The UK’s IT sector is full of budding Mark Zuckerbergs, according to research undertaken by IT recruiter Randstad Technologies.
More than a third of IT workers across the UK (37%) share key personality traits with the Facebook founder.
The recruiter created an interactive quiz that matches tech professionals' personalities to famous entrepreneurs in the sector. Aside from the dominance of the Zuckerberg personality type, the quiz also revealed that just 5% of tech workers act like elder tech supremo Lord Sugar and Yahoo! boss Marissa Mayer.
And the Zuckerberg personality type is also predominant across core tech hubs such as Silicon Gorge in the South West; Silicon Roundabout in London and the eastern end of the M4 Corridor.
Mark Zuckerberg is known for his inquisitive mind and drive to invent. Aged just 12 he used an Atari BASIC to create his own messaging programme, which he dubbed "Zucknet". While at Harvard, he developed a number of software packages for his fellow students. The Facebook founder is also known for being a risk taker and for having a ruthless streak when it comes to hiring and firing.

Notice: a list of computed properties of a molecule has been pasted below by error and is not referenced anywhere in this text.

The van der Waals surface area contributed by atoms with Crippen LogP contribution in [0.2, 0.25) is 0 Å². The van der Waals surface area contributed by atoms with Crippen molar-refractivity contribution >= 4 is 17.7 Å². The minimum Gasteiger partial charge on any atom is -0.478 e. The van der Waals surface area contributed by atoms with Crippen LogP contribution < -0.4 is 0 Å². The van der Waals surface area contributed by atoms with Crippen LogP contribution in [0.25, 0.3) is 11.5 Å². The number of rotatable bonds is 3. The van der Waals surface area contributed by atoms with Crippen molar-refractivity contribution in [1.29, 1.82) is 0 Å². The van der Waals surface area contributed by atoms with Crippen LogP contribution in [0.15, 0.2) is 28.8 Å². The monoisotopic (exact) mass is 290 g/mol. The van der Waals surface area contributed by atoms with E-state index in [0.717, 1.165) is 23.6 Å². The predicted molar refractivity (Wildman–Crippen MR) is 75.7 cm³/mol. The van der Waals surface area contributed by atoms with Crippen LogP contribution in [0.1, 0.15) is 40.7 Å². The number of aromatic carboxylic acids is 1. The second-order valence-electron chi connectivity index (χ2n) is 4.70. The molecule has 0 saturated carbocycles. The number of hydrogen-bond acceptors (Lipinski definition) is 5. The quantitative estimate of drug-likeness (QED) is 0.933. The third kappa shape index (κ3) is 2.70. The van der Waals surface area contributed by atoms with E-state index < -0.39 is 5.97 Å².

Ruth Jacobs, managing director at Ranstad Technologies, said: "People have a lot of pre-conceptions about Mark Zuckerberg, something that the release of The Social Network five years did little to dispel. However, he has many fantastic leadership qualities, qualities that have helped him to build and outstanding management team he can delegate to. Being able to take a step back and allow people to work through problems themselves is an essential attribute in successful management.
"The fact his personality type dominates in the UK's IT industry is great new for our booming tech sector which needs leaders who are able to combine technical brilliance and emotional intelligence to provide relevant and useful product for both industry and the consumer. The findings suggest people working in the UK's core tech hubs possess the imagination, drive and leadership qualities that are required to develop disruptive new technologies."